On Again, Off Again
A gene comes with a handy switch
Context: Good health requires more than the right genes; those genes must also be able to switch on and off at the right time. In research involving animals or cell cultures, fi guring out a gene’s function is much easier when scientists can turn it on at will. Led by Richard Mulligan, a group of researchers at Harvard Medical School and Children’s Hospital in Boston have crafted genes that come with an easily controlled on/off switch – a powerful research tool that has the potential to off er a new kind of gene therapy.
Methods and Results: The switch consists of a ribozyme, an enzyme made up of RNA. Laising Yen, a postdoc in Mulligan’s lab, and colleagues inserted a ribozyme sequence into a gene that coded for an easily detectable protein. Cells with the altered gene made long stretches of messenger RNA; part of the RNA made the ribozyme, while the rest carried instructions for making the protein. The researchers tinkered with diff erent ribozymes, eventually creating ones that were able to chop up the RNA before the protein it coded for could be made. In the cell cultures and living mice containing the ribozyme sequence, protein production dropped to nearly undetectable levels. What’s more, the researchers were able to deactivate the ribozyme using certain drugs – essentially turning on the inserted gene by turning off the off switch. Such treatments succeeded in restoring gene expression by up to 50 percent.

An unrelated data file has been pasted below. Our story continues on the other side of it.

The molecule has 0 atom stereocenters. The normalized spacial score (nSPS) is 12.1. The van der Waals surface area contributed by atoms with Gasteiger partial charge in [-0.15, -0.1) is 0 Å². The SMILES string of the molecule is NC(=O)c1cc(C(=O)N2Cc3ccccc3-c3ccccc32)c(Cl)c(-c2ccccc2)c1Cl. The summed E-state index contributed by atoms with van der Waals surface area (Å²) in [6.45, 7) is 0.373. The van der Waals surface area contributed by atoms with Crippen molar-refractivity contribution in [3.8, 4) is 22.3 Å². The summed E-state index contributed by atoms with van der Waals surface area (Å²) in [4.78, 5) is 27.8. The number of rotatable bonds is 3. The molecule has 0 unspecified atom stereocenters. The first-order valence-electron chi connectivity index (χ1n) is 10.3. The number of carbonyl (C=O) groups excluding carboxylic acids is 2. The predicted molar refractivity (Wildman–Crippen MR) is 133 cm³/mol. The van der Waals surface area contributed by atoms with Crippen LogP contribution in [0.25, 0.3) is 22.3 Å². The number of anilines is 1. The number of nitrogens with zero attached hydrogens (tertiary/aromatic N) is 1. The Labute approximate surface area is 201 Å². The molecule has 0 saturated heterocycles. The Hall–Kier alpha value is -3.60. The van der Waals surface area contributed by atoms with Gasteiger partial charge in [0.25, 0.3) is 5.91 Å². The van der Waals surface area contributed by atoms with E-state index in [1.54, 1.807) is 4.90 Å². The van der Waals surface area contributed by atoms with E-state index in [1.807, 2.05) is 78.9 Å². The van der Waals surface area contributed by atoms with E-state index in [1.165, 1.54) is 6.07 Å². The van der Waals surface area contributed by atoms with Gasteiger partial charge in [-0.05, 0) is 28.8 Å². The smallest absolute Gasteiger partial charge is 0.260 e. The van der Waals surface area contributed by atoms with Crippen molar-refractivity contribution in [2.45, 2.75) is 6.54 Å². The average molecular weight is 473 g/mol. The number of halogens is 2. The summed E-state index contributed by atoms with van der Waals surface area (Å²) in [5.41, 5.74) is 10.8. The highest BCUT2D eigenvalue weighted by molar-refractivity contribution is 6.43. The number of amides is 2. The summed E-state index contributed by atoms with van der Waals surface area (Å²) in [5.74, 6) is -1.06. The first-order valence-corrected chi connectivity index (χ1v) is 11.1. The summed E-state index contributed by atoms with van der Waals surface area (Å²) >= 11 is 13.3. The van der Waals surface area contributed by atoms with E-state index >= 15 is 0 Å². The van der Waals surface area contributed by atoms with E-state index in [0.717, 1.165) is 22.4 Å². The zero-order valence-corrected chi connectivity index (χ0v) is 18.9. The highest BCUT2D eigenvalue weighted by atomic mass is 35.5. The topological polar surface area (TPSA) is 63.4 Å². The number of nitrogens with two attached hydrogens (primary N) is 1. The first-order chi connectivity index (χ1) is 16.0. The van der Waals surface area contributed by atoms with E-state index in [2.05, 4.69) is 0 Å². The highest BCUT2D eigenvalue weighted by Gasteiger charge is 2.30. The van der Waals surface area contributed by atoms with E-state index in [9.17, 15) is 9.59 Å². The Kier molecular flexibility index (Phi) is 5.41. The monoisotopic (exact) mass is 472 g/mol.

Why it matters: The researchers imagine creating genetic therapies in which the onset of a physiological condition would activate the genes necessary to manage it. Genetically engineered cells might be able to secrete insulin in accordance with glucose levels, freeing diabetics from constant blood monitoring and insulin injection. For the moment, however, such dreams are far from reality. Closer at hand and still very exciting are discovery techniques that would allow researchers to monitor the effects produced by several genes in a single animal, or to analyze how a gene adjusts to an organism’s aging or to different stages of a disease.
Source: Yen, L. et al. (2004) Exogenous control of mammalian gene expression through modulation of RNA self-cleavage. Nature 431:471-6.